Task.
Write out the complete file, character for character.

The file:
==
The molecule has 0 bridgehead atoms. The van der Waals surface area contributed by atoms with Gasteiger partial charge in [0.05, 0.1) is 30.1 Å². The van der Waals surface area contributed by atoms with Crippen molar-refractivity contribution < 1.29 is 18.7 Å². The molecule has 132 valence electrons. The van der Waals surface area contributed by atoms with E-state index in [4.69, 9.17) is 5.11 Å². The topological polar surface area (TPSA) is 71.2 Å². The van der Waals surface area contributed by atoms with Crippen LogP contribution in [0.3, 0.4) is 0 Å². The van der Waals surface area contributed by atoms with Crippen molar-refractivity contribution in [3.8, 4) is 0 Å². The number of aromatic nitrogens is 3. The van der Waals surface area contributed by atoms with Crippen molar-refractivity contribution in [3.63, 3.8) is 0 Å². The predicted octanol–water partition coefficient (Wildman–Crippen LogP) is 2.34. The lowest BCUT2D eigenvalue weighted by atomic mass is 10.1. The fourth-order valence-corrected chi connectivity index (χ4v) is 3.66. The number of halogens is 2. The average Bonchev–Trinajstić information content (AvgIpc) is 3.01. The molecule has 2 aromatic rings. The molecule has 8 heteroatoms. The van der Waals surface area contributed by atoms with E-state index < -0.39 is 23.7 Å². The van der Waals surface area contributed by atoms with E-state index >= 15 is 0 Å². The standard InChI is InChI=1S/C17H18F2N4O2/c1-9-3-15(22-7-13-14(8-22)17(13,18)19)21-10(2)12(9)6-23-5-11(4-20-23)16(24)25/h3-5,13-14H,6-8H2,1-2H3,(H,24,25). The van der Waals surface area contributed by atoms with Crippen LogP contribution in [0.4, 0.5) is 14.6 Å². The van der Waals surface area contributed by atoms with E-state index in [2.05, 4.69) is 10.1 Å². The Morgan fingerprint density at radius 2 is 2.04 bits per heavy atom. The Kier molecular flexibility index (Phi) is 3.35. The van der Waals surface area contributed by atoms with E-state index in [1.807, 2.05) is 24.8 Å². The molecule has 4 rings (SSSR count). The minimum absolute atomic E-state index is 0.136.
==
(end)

The molecule has 0 bridgehead atoms. The van der Waals surface area contributed by atoms with Gasteiger partial charge in [0.05, 0.1) is 30.1 Å². The van der Waals surface area contributed by atoms with Crippen molar-refractivity contribution < 1.29 is 18.7 Å². The molecule has 132 valence electrons. The van der Waals surface area contributed by atoms with E-state index in [4.69, 9.17) is 5.11 Å². The topological polar surface area (TPSA) is 71.2 Å². The van der Waals surface area contributed by atoms with Crippen LogP contribution in [0.3, 0.4) is 0 Å². The van der Waals surface area contributed by atoms with Crippen molar-refractivity contribution in [3.8, 4) is 0 Å². The number of aromatic nitrogens is 3. The van der Waals surface area contributed by atoms with Crippen molar-refractivity contribution in [3.63, 3.8) is 0 Å². The predicted octanol–water partition coefficient (Wildman–Crippen LogP) is 2.34. The lowest BCUT2D eigenvalue weighted by atomic mass is 10.1. The fourth-order valence-corrected chi connectivity index (χ4v) is 3.66. The number of halogens is 2. The average Bonchev–Trinajstić information content (AvgIpc) is 3.01. The molecule has 2 aromatic rings. The molecule has 8 heteroatoms. The van der Waals surface area contributed by atoms with E-state index < -0.39 is 23.7 Å². The van der Waals surface area contributed by atoms with E-state index >= 15 is 0 Å². The standard InChI is InChI=1S/C17H18F2N4O2/c1-9-3-15(22-7-13-14(8-22)17(13,18)19)21-10(2)12(9)6-23-5-11(4-20-23)16(24)25/h3-5,13-14H,6-8H2,1-2H3,(H,24,25). The van der Waals surface area contributed by atoms with Crippen LogP contribution in [0.4, 0.5) is 14.6 Å². The van der Waals surface area contributed by atoms with E-state index in [2.05, 4.69) is 10.1 Å². The Morgan fingerprint density at radius 2 is 2.04 bits per heavy atom. The Kier molecular flexibility index (Phi) is 3.35. The van der Waals surface area contributed by atoms with E-state index in [1.807, 2.05) is 24.8 Å². The molecule has 4 rings (SSSR count). The minimum absolute atomic E-state index is 0.136.